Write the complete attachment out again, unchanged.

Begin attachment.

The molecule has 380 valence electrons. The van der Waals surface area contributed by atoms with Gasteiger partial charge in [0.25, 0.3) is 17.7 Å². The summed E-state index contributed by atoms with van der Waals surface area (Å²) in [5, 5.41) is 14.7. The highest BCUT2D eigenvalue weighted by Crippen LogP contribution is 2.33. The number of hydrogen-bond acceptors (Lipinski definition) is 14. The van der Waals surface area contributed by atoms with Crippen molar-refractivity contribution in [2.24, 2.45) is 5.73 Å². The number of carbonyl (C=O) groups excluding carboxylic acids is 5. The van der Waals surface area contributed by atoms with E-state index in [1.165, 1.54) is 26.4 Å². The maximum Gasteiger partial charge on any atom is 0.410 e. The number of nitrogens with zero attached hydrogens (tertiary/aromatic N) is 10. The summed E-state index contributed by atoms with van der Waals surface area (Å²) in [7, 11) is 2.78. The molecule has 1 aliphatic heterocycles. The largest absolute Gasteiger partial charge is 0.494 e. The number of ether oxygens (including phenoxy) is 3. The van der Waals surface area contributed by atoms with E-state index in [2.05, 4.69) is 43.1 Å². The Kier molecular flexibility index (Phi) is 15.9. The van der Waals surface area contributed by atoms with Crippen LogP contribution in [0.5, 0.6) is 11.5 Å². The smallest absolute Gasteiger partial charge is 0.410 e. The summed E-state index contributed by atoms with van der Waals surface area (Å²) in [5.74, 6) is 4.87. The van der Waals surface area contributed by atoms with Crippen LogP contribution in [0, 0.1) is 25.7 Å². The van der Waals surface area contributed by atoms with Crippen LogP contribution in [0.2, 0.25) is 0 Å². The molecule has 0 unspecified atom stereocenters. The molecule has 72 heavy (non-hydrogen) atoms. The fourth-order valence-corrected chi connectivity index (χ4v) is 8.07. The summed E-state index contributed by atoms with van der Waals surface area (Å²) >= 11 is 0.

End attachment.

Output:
The molecule has 380 valence electrons. The van der Waals surface area contributed by atoms with Gasteiger partial charge in [0.25, 0.3) is 17.7 Å². The summed E-state index contributed by atoms with van der Waals surface area (Å²) in [5, 5.41) is 14.7. The highest BCUT2D eigenvalue weighted by Crippen LogP contribution is 2.33. The number of hydrogen-bond acceptors (Lipinski definition) is 14. The van der Waals surface area contributed by atoms with Crippen molar-refractivity contribution in [2.24, 2.45) is 5.73 Å². The number of carbonyl (C=O) groups excluding carboxylic acids is 5. The van der Waals surface area contributed by atoms with E-state index in [1.165, 1.54) is 26.4 Å². The maximum Gasteiger partial charge on any atom is 0.410 e. The number of nitrogens with zero attached hydrogens (tertiary/aromatic N) is 10. The summed E-state index contributed by atoms with van der Waals surface area (Å²) in [7, 11) is 2.78. The molecule has 1 aliphatic heterocycles. The largest absolute Gasteiger partial charge is 0.494 e. The number of ether oxygens (including phenoxy) is 3. The van der Waals surface area contributed by atoms with E-state index in [2.05, 4.69) is 43.1 Å². The Kier molecular flexibility index (Phi) is 15.9. The van der Waals surface area contributed by atoms with Crippen LogP contribution in [0.5, 0.6) is 11.5 Å². The smallest absolute Gasteiger partial charge is 0.410 e. The summed E-state index contributed by atoms with van der Waals surface area (Å²) in [5.74, 6) is 4.87. The van der Waals surface area contributed by atoms with Crippen LogP contribution in [0, 0.1) is 25.7 Å². The van der Waals surface area contributed by atoms with Crippen LogP contribution in [0.2, 0.25) is 0 Å². The molecule has 0 unspecified atom stereocenters. The molecule has 72 heavy (non-hydrogen) atoms. The fourth-order valence-corrected chi connectivity index (χ4v) is 8.07. The summed E-state index contributed by atoms with van der Waals surface area (Å²) >= 11 is 0.